Grammar is the electronic (but not just electronic) project of Boston musician Barrie Lindsay, a student of music theory and composition who puts her compositional chops to stunning and irresistible use on the dreamy, poppy track "New World."
Through meticulously layered vocals, droning strings and cathedral reverb, Somerville, Massachusetts-based group Abbie Barrett and the Last Date creates a ghostly yet crystalline vision of lyrical peace and (dis)quiet on "Lake House Moon."
Sounding like the musical offspring of acts like Best Coast and Real Estate, Canadian quintet Alvvays' (pronounced "always") self-titled debut album is surf-pop gold. But the sunny guitar sound paired with yearning lyrics might conjure up some conflicting emotions.
The brooding, figurative lyrics of "Long Night" -- "Can't unsee the things I saw, fallen devils, false gods" -- hints at where Boston band Guster has been and where it's headed. Back with its first album in four years (due out officially in early 2015), the band worked with producer Richard Swift (well-known as keyboardist for the Shins) for a dark, intensely atmospheric sound.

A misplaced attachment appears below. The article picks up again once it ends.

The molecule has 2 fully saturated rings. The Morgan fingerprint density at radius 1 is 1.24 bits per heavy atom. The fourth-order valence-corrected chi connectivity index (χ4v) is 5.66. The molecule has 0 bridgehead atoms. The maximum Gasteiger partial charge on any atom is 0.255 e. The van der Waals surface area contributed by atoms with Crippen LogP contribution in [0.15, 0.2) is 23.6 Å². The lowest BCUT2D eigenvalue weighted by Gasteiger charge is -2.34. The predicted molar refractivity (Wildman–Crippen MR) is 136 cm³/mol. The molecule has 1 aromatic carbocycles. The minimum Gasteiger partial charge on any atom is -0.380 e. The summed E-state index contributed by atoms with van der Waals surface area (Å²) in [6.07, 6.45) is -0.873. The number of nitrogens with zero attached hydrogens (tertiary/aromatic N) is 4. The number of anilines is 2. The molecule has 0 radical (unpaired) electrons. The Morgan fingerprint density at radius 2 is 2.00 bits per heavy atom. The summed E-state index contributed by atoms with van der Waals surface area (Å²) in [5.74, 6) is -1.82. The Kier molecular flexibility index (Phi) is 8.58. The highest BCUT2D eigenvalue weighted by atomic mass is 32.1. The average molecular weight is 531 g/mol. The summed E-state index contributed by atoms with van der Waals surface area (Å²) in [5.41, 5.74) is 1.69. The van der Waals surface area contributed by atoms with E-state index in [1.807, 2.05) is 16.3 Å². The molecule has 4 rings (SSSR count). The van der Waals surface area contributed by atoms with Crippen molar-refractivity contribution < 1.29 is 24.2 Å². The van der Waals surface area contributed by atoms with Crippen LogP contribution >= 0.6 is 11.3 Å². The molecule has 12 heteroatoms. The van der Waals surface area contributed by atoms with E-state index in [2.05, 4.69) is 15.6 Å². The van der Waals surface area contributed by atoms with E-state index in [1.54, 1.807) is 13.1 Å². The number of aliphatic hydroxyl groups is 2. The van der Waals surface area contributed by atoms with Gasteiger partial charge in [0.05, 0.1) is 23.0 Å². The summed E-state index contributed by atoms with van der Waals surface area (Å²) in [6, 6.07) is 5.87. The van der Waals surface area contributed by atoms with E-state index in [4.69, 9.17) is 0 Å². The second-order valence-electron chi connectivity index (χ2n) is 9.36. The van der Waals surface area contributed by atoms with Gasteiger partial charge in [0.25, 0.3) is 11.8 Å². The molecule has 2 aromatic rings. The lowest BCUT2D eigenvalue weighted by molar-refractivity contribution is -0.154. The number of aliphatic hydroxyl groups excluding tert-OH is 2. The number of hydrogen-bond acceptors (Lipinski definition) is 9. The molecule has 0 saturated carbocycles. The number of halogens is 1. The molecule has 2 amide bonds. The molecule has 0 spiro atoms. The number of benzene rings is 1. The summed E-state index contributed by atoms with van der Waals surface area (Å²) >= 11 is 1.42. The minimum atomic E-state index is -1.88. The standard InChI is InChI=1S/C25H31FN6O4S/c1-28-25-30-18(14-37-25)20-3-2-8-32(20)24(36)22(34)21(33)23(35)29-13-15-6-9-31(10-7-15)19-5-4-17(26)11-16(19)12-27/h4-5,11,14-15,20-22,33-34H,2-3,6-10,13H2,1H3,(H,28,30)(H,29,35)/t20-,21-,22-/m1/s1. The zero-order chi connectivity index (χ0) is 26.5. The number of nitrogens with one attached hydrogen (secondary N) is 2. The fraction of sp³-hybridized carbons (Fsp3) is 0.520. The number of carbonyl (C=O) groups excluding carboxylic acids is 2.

The Heavy Anchor treated south-side St. Louis to an eclectic set of music on Saturday, hosting four bands on a long, loud summer night.
Pop music is so many things to so many people. To the Rosebuds, featuring the core of Ivan Howard and Kelly Crisp, it means working with Justin Vernon as producer for a sound as bright as the late summer sun, jangling your guitars till they sing along with you on the big, irresistible chorus of "Blue Eyes."
There are many ways to describe what it's like to listen to the new PHOX album, but let's allow Jimi Hendrix to take it away: "You make me wanna get up and scream...I'm tired of wasting all my precious time, you've got to be all mine, all mine...Foxy Lady." Or in this case, "Phoxy."
With echoes of the Magnetic Fields plugged in and the Smiths cheered up (if just a little), the Skating Party, effectively the work of Philadelphia musician Gregory James, has a lush and finely-layered '80s sound that's at once lyrical and danceable.
Coconut Records aren't exactly a household name, but judging from the enduring melody and spirit of a song like "West Coast," they should be. New York-based band Mainland pays a fittingly lo-fi and surfy tribute in this satisfying cover.